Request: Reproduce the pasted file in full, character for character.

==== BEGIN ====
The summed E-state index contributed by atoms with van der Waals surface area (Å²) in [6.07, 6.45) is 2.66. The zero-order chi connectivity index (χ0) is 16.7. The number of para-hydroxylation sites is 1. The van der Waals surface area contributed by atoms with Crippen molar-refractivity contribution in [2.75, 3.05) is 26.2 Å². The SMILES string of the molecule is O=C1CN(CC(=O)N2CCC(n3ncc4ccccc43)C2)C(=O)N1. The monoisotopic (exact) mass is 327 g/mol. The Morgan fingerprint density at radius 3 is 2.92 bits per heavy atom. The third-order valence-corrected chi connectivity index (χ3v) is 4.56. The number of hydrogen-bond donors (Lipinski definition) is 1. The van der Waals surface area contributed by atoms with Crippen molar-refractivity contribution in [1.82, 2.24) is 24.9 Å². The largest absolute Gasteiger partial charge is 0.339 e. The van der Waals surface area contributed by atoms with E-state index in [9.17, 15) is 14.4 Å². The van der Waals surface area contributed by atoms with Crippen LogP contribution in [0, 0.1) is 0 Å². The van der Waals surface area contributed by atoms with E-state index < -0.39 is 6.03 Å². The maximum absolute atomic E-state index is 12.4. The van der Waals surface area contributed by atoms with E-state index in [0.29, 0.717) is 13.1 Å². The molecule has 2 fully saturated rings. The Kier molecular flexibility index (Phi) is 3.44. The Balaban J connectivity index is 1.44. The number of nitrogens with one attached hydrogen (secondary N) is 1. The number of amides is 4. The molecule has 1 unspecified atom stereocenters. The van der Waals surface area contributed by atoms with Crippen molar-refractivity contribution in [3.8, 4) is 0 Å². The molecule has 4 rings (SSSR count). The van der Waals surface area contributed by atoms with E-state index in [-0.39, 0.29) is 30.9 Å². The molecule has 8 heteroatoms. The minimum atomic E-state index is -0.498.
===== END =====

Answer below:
The summed E-state index contributed by atoms with van der Waals surface area (Å²) in [6.07, 6.45) is 2.66. The zero-order chi connectivity index (χ0) is 16.7. The number of para-hydroxylation sites is 1. The van der Waals surface area contributed by atoms with Crippen molar-refractivity contribution in [2.75, 3.05) is 26.2 Å². The SMILES string of the molecule is O=C1CN(CC(=O)N2CCC(n3ncc4ccccc43)C2)C(=O)N1. The monoisotopic (exact) mass is 327 g/mol. The Morgan fingerprint density at radius 3 is 2.92 bits per heavy atom. The third-order valence-corrected chi connectivity index (χ3v) is 4.56. The number of hydrogen-bond donors (Lipinski definition) is 1. The van der Waals surface area contributed by atoms with Crippen molar-refractivity contribution in [1.82, 2.24) is 24.9 Å². The largest absolute Gasteiger partial charge is 0.339 e. The van der Waals surface area contributed by atoms with E-state index in [9.17, 15) is 14.4 Å². The van der Waals surface area contributed by atoms with Crippen LogP contribution in [0, 0.1) is 0 Å². The van der Waals surface area contributed by atoms with E-state index < -0.39 is 6.03 Å². The maximum absolute atomic E-state index is 12.4. The van der Waals surface area contributed by atoms with E-state index in [0.29, 0.717) is 13.1 Å². The molecule has 2 fully saturated rings. The Kier molecular flexibility index (Phi) is 3.44. The Balaban J connectivity index is 1.44. The number of nitrogens with one attached hydrogen (secondary N) is 1. The number of amides is 4. The molecule has 1 unspecified atom stereocenters. The van der Waals surface area contributed by atoms with Crippen molar-refractivity contribution in [3.8, 4) is 0 Å². The molecule has 4 rings (SSSR count). The van der Waals surface area contributed by atoms with E-state index in [-0.39, 0.29) is 30.9 Å². The molecule has 8 heteroatoms. The minimum atomic E-state index is -0.498.